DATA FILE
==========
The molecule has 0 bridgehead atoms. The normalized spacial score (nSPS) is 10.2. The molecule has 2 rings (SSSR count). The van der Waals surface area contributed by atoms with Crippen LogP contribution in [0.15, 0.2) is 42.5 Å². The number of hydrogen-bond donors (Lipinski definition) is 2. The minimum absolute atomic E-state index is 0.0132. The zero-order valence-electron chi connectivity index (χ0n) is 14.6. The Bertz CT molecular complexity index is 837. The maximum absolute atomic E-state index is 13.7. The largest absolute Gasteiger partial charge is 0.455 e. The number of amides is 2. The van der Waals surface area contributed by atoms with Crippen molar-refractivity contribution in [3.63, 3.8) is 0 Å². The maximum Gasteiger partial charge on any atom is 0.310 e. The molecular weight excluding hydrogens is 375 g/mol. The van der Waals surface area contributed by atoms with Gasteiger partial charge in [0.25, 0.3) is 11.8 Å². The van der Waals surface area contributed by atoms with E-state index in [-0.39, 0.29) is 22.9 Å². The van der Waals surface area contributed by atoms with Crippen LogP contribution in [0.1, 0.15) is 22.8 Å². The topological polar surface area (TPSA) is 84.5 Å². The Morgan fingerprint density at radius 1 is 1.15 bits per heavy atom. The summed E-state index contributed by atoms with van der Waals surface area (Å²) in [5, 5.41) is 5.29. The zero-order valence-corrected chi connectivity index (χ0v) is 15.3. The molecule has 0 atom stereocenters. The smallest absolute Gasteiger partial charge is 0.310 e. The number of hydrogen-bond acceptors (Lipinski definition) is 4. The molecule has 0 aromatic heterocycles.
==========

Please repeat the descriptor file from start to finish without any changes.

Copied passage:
The molecule has 0 bridgehead atoms. The normalized spacial score (nSPS) is 10.2. The molecule has 2 rings (SSSR count). The van der Waals surface area contributed by atoms with Crippen LogP contribution in [0.15, 0.2) is 42.5 Å². The number of hydrogen-bond donors (Lipinski definition) is 2. The minimum absolute atomic E-state index is 0.0132. The zero-order valence-electron chi connectivity index (χ0n) is 14.6. The Bertz CT molecular complexity index is 837. The maximum absolute atomic E-state index is 13.7. The largest absolute Gasteiger partial charge is 0.455 e. The number of amides is 2. The van der Waals surface area contributed by atoms with Crippen molar-refractivity contribution in [3.63, 3.8) is 0 Å². The maximum Gasteiger partial charge on any atom is 0.310 e. The molecular weight excluding hydrogens is 375 g/mol. The van der Waals surface area contributed by atoms with Gasteiger partial charge in [0.25, 0.3) is 11.8 Å². The van der Waals surface area contributed by atoms with E-state index in [-0.39, 0.29) is 22.9 Å². The van der Waals surface area contributed by atoms with Crippen LogP contribution in [0.1, 0.15) is 22.8 Å². The topological polar surface area (TPSA) is 84.5 Å². The Morgan fingerprint density at radius 1 is 1.15 bits per heavy atom. The summed E-state index contributed by atoms with van der Waals surface area (Å²) in [5, 5.41) is 5.29. The zero-order valence-corrected chi connectivity index (χ0v) is 15.3. The molecule has 0 atom stereocenters. The smallest absolute Gasteiger partial charge is 0.310 e. The number of hydrogen-bond acceptors (Lipinski definition) is 4. The molecule has 0 aromatic heterocycles.